In this fight, the UK government is using the techniques that work against conspiracies: infiltration, informers and bugging. It isn’t hard to understand that some of that information, if exposed in court, would reveal who was gathering information and what methods were being used. Hence some of the legal arrangements in place now.

There are two obvious questions: is this fair, and does it work? On the former, the measures in place are fair and proportionate. Tragically, a large number of people in the UK have been killed by jihadist terrorists, and a significant number here in Scotland and in England were saved from death or injury by flaws in the designed attack.

More than 100 people are in jail in the UK at the moment because of terrorist attacks they were involved in, or which were – thankfully, and most commonly – frustrated by police and security service intervention. You can imagine what voters would think if people the government know to be terrorists were allowed to roam freely.

But, here’s the rub. The current system is not working. It was revealed this week that, farcically, the terror suspect Mohammed Ahmed Mohamed had entered a mosque dressed as normal, but is now missing after making his escape dressed in a burka – his shoes, and manly bulk giving those tracking him not a second thought. It would make you laugh, if you were not already weeping at the incompetence.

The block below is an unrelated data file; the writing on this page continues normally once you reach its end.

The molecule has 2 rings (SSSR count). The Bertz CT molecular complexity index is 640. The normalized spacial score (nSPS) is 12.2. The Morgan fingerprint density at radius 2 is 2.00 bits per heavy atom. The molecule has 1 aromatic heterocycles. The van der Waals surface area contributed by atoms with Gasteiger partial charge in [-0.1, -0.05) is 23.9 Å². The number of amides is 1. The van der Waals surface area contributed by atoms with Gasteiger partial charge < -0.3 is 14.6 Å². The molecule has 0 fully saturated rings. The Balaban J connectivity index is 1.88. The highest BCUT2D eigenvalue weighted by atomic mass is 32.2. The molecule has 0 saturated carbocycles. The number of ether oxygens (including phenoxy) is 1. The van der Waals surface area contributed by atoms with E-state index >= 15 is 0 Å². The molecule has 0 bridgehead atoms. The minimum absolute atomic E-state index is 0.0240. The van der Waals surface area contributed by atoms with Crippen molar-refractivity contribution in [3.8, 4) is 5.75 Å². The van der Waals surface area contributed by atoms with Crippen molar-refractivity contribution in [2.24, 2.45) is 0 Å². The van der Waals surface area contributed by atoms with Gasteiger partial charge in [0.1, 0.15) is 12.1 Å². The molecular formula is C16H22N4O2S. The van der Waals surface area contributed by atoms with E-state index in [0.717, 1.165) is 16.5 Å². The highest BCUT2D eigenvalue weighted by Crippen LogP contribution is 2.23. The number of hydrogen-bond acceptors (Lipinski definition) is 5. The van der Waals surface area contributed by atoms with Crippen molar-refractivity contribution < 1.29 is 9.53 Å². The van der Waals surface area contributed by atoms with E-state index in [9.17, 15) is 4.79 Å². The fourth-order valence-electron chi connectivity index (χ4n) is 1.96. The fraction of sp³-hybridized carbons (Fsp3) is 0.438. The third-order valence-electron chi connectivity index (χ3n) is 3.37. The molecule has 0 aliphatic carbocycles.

He is the second man under a TPIM to escape surveillance – Ibrahim Magag stepped into a black cab on Boxing Day last year and hasn’t been seen since.

You might well ask “why are we here?” Why is the government neglecting its basic duty of protecting the public? Particularly as, historically, the Conservative Party has been the party of law and order, usually successfully painting its opponents as weak-minded liberals in this area. If it seems that the tables have been turned, part of the answer lies in pure politics.